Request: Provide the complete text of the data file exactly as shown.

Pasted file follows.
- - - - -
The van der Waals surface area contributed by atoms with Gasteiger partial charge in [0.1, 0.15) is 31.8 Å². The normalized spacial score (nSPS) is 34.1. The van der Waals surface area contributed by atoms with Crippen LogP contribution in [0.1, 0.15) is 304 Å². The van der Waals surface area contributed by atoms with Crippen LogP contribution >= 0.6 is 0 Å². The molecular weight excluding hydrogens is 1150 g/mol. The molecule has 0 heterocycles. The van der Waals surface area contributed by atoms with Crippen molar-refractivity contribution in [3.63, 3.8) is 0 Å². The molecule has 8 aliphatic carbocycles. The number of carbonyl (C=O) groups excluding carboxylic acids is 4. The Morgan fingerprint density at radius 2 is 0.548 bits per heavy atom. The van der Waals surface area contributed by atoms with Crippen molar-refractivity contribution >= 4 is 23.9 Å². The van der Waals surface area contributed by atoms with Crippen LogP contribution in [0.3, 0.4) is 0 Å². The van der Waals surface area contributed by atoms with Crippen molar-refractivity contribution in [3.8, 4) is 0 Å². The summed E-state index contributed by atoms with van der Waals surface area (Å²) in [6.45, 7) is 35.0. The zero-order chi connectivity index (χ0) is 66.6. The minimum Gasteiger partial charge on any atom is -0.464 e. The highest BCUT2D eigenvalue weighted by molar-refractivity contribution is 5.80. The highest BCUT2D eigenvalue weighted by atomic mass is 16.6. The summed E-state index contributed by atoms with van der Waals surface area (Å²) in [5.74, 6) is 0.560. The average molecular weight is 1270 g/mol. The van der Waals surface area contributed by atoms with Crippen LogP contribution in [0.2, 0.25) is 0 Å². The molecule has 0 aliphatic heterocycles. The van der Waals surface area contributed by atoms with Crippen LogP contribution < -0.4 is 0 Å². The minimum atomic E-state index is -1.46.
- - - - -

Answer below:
The van der Waals surface area contributed by atoms with Gasteiger partial charge in [0.1, 0.15) is 31.8 Å². The normalized spacial score (nSPS) is 34.1. The van der Waals surface area contributed by atoms with Crippen LogP contribution in [0.1, 0.15) is 304 Å². The van der Waals surface area contributed by atoms with Crippen LogP contribution >= 0.6 is 0 Å². The molecular weight excluding hydrogens is 1150 g/mol. The molecule has 0 heterocycles. The van der Waals surface area contributed by atoms with Crippen molar-refractivity contribution in [3.63, 3.8) is 0 Å². The molecule has 8 aliphatic carbocycles. The number of carbonyl (C=O) groups excluding carboxylic acids is 4. The Morgan fingerprint density at radius 2 is 0.548 bits per heavy atom. The van der Waals surface area contributed by atoms with Crippen molar-refractivity contribution >= 4 is 23.9 Å². The van der Waals surface area contributed by atoms with Crippen LogP contribution in [0.3, 0.4) is 0 Å². The van der Waals surface area contributed by atoms with Crippen molar-refractivity contribution in [3.8, 4) is 0 Å². The summed E-state index contributed by atoms with van der Waals surface area (Å²) in [6.45, 7) is 35.0. The zero-order chi connectivity index (χ0) is 66.6. The minimum Gasteiger partial charge on any atom is -0.464 e. The highest BCUT2D eigenvalue weighted by molar-refractivity contribution is 5.80. The highest BCUT2D eigenvalue weighted by atomic mass is 16.6. The summed E-state index contributed by atoms with van der Waals surface area (Å²) in [5.74, 6) is 0.560. The average molecular weight is 1270 g/mol. The van der Waals surface area contributed by atoms with Crippen LogP contribution in [0.2, 0.25) is 0 Å². The molecule has 0 aliphatic heterocycles. The van der Waals surface area contributed by atoms with Crippen LogP contribution < -0.4 is 0 Å². The minimum atomic E-state index is -1.46.